Facebook CEO Mark Zuckerberg’s call for Internet regulation may be a turning point in Internet governance. In a blog post called “Four Ideas to Regulate the Internet,” the Facebook chief holds up a white flag of surrender regarding self-regulation of its own platform. It wants governments to come in to take over the burden and shield it from the intense pressure and controversies surrounding social media.   

What makes this interesting is that many progressives and human rights advocates have also been calling for regulation of platforms. This is especially true in Europe, where the word “regulation” seems to mean a neutral, omniscient, practically divine external force, free of all self-interest or political influence, coming from the sky to correct any and all societal failures; there is an almost childlike belief in the ability of state intervention to make things better. Now these people are about to be schooled in the realities of regulation; it will be  one of those “be careful what you ask for” moments. 

His 4 ideas: 

  • Content regulation. Zuckerberg doesn’t want to have so much “power over speech,” so he wants regulation to set baselines for what’s prohibited and require companies to build systems for keeping harmful content to a bare minimum.” There is no mention of the value of free and unsuppressed expression to be found. 
  • Protecting elections. Zuckerberg wants regulation to create “common standards for verifying political actors.” He says existing political advertising laws “primarily focus on candidates and elections, rather than divisive political issues where we’ve seen more attempted interference.” So, he envisions a dangerous broadening of political speech regulation to any messages about issues and controversies that might be considered political.  
  • Privacy and data protection. Zuckerberg calls for a “a globally harmonized framework” and holds up the GDPR as a model. This is one of his less objectionable ideas, but it is also a bit odd. The GDPR already exists so it is not a new “regulation of the Internet,” and Facebook’s legal department is doing everything it can to slow down and minimize the application of GDPR to domain name Whois.  
  • Data portability. This is a sensible and potentially pro-competitive suggestion; however, it sounds more like a form of standardization that could be and probably already is being taken care of in the market than a new form of regulation. And since the main obstacle to competing platforms is not so much the ability to move old data but the ability to share new information with other users on the same platform, it’s not clear that data portability would slay the network externalities that maintain Facebook’s dominance. Only an interconnection agreement that would allow access across all platforms would do that – and that would homogenize them and defeat true competition.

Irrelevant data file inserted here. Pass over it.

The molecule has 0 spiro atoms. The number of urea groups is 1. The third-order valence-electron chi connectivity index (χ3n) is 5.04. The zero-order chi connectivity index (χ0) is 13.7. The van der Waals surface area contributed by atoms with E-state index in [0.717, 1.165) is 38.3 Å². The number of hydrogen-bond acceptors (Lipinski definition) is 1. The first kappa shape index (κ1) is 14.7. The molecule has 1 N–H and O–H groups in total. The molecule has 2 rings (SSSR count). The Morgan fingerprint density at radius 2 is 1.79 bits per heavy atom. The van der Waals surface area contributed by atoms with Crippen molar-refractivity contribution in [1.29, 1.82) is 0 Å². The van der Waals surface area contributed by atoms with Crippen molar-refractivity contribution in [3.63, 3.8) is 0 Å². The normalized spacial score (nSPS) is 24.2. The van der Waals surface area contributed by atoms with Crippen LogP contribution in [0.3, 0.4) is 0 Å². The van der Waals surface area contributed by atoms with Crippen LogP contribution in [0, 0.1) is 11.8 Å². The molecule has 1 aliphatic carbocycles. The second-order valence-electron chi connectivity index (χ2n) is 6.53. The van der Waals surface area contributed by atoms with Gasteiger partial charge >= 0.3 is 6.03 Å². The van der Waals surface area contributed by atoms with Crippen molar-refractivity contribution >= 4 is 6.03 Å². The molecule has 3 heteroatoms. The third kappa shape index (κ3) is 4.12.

In the U.S. there is a long history of large enterprises asking for regulation. It started with the railroads. But the most apt historical comparison might be Theodore Vail’s 1907 Annual Report in which the mighty AT&T Corporation, assailed by independent competitors that had wired up 50% of the nation, embraced regulated monopoly as a means of taming and ending competition. As a historical turning point which may contribute to new forms of Internet governance, there is an important similarity between AT&T’s embrace of government regulation and Facebook’s capitulation. 

“Regulation” could strengthen Facebook’s dominant market position by raising operating costs to levels that smaller companies could not bear. It could lock in common standards for the suppression of forms of speech that are not strictly illegal, thereby eliminating the possibility that new platforms could compete on the basis of more liberal content suppression policies. In another similarity to the old AT&T, as the Wall Street Journal wrote, “Inviting oversight also may dissuade regulators from breaking up a company that depends on its breadth of platforms for continued growth.” To regulate Facebook is to permanently institutionalize Facebook.  

On the other hand there are important differences. Facebook’s primary concern is not so much “ruinous competition” but an increasingly angry mob of its own users, who feel locked in and hold it responsible, simultaneously, for suppressing too much expression, for not suppressing enough expression, for knowing and revealing too much private information, and for not exploiting private information well enough to detect and prevent harmful forms of expression. In fact, the sheer size of the FB platform has reached the point where the public and politicians are making impossible and contradictory demands on its content moderation processes.  

Equally important, AT&T’s capitulation took place in a purely domestic context; the new institutions of regulation were at the state and (later) the federal level, whereas Facebook straddles a highly globalized environment spanning dozens of different countries. Calling for regulation inevitably means regulation by national governments, and this inevitably means jurisdictional fragmentation of internet content, applications and services. Zuckerberg’s blog post mostly avoids dealing with the implications of this. True, in privacy and data protection, Facebook correctly calls for globalized standards and rules, but when it comes to content regulation and election protections, his call for regulation would lead to alignment of platforms with national boundaries. 

We think, oddly enough, that Facebook’s travails underscore the basic wisdom behind the original Section 230 legislation. Section 230 immunizes it from responsibility for posting illegal or harmful speech, but as a private actor, Facebook can exercise all kinds of “editorial discretion” for manually or algorithmically suppressing forms of content that it and its users consider objectionable or harmful. If its gigantic size makes it impossible to keep all of its users happy all of the time, then Facebook and Facebook alone should be saddled with economic responsibility for the way it makes those decisions. The call for government intervention is the media equivalent of the “too big to fail” fallacy. Offloading those responsibilities to governments is not going to make the choices any easier or the outcomes any better, it is just going to take the heat off of the actor who should be feeling the heat: the platform operator. In other words, Facebook and Facebook alone needs to pay the price for its outsized dominance of the social media market. That will impose natural limits on its continued expansion.